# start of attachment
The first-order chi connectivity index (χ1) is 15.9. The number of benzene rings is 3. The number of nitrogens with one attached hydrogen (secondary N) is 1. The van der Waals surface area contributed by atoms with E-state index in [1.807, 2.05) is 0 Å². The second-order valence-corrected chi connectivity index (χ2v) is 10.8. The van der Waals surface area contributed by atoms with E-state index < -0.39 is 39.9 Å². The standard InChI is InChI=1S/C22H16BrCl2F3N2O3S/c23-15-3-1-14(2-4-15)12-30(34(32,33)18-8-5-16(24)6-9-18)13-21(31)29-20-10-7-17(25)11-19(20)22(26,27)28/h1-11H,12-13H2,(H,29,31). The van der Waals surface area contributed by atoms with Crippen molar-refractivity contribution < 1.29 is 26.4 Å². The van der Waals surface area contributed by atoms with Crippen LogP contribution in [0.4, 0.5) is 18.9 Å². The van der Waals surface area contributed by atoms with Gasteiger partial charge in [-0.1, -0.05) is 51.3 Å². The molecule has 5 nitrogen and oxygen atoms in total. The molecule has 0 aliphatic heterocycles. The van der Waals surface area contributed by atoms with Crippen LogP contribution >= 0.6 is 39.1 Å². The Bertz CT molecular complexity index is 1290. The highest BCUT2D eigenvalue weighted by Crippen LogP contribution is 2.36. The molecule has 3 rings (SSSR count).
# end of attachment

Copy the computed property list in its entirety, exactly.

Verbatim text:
The first-order chi connectivity index (χ1) is 15.9. The number of benzene rings is 3. The number of nitrogens with one attached hydrogen (secondary N) is 1. The van der Waals surface area contributed by atoms with E-state index in [1.807, 2.05) is 0 Å². The second-order valence-corrected chi connectivity index (χ2v) is 10.8. The van der Waals surface area contributed by atoms with E-state index < -0.39 is 39.9 Å². The standard InChI is InChI=1S/C22H16BrCl2F3N2O3S/c23-15-3-1-14(2-4-15)12-30(34(32,33)18-8-5-16(24)6-9-18)13-21(31)29-20-10-7-17(25)11-19(20)22(26,27)28/h1-11H,12-13H2,(H,29,31). The van der Waals surface area contributed by atoms with Crippen molar-refractivity contribution < 1.29 is 26.4 Å². The van der Waals surface area contributed by atoms with Crippen LogP contribution in [0.4, 0.5) is 18.9 Å². The van der Waals surface area contributed by atoms with Gasteiger partial charge in [-0.1, -0.05) is 51.3 Å². The molecule has 5 nitrogen and oxygen atoms in total. The molecule has 0 aliphatic heterocycles. The van der Waals surface area contributed by atoms with Crippen LogP contribution >= 0.6 is 39.1 Å². The Bertz CT molecular complexity index is 1290. The highest BCUT2D eigenvalue weighted by Crippen LogP contribution is 2.36. The molecule has 3 rings (SSSR count).